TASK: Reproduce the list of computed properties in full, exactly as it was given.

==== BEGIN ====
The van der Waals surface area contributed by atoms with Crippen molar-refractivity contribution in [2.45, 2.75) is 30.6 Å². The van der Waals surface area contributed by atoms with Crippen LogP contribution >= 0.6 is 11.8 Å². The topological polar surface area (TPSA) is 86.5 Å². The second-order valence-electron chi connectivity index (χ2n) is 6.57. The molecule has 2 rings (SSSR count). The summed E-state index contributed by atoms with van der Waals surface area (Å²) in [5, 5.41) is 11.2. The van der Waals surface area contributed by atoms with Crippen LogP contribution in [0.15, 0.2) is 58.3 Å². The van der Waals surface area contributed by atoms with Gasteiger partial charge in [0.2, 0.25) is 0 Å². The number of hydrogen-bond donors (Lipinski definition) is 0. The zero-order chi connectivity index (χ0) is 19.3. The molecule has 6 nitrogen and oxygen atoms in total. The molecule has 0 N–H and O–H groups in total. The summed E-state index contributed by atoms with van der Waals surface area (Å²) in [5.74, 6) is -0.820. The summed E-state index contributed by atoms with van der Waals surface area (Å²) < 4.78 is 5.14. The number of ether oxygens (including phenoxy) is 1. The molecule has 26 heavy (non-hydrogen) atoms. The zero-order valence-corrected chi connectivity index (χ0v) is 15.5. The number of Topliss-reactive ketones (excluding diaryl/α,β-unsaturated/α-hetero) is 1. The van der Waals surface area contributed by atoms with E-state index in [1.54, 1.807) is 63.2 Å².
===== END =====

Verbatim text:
The van der Waals surface area contributed by atoms with Crippen molar-refractivity contribution in [2.45, 2.75) is 30.6 Å². The van der Waals surface area contributed by atoms with Crippen LogP contribution >= 0.6 is 11.8 Å². The topological polar surface area (TPSA) is 86.5 Å². The second-order valence-electron chi connectivity index (χ2n) is 6.57. The molecule has 2 rings (SSSR count). The summed E-state index contributed by atoms with van der Waals surface area (Å²) in [5, 5.41) is 11.2. The van der Waals surface area contributed by atoms with Crippen LogP contribution in [0.15, 0.2) is 58.3 Å². The van der Waals surface area contributed by atoms with Gasteiger partial charge in [0.2, 0.25) is 0 Å². The number of hydrogen-bond donors (Lipinski definition) is 0. The zero-order chi connectivity index (χ0) is 19.3. The molecule has 6 nitrogen and oxygen atoms in total. The molecule has 0 N–H and O–H groups in total. The summed E-state index contributed by atoms with van der Waals surface area (Å²) in [5.74, 6) is -0.820. The summed E-state index contributed by atoms with van der Waals surface area (Å²) < 4.78 is 5.14. The number of ether oxygens (including phenoxy) is 1. The molecule has 26 heavy (non-hydrogen) atoms. The zero-order valence-corrected chi connectivity index (χ0v) is 15.5. The number of Topliss-reactive ketones (excluding diaryl/α,β-unsaturated/α-hetero) is 1. The van der Waals surface area contributed by atoms with E-state index in [1.54, 1.807) is 63.2 Å².